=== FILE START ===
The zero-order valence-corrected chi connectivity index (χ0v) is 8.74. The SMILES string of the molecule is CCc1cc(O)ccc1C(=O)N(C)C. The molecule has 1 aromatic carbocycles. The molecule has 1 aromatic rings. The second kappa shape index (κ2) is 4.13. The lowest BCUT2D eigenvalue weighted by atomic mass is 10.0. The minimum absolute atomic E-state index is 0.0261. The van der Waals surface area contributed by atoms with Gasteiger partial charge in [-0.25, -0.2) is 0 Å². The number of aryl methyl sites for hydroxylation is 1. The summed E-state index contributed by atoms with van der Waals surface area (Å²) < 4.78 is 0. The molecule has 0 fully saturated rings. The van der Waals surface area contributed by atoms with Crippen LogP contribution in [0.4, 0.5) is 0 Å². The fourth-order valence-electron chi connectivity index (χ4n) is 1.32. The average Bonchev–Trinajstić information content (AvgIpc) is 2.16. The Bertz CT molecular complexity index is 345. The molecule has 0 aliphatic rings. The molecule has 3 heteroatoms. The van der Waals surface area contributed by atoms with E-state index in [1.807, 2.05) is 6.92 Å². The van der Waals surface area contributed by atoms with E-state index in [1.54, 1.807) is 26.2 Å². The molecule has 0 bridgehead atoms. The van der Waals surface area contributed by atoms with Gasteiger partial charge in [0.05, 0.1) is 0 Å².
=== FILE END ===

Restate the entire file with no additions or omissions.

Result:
The zero-order valence-corrected chi connectivity index (χ0v) is 8.74. The SMILES string of the molecule is CCc1cc(O)ccc1C(=O)N(C)C. The molecule has 1 aromatic carbocycles. The molecule has 1 aromatic rings. The second kappa shape index (κ2) is 4.13. The lowest BCUT2D eigenvalue weighted by atomic mass is 10.0. The minimum absolute atomic E-state index is 0.0261. The van der Waals surface area contributed by atoms with Gasteiger partial charge in [-0.25, -0.2) is 0 Å². The number of aryl methyl sites for hydroxylation is 1. The summed E-state index contributed by atoms with van der Waals surface area (Å²) < 4.78 is 0. The molecule has 0 fully saturated rings. The van der Waals surface area contributed by atoms with Crippen LogP contribution in [0.4, 0.5) is 0 Å². The fourth-order valence-electron chi connectivity index (χ4n) is 1.32. The average Bonchev–Trinajstić information content (AvgIpc) is 2.16. The Bertz CT molecular complexity index is 345. The molecule has 0 aliphatic rings. The molecule has 3 heteroatoms. The van der Waals surface area contributed by atoms with E-state index in [1.807, 2.05) is 6.92 Å². The van der Waals surface area contributed by atoms with E-state index in [1.54, 1.807) is 26.2 Å². The molecule has 0 bridgehead atoms. The van der Waals surface area contributed by atoms with Gasteiger partial charge in [0.05, 0.1) is 0 Å².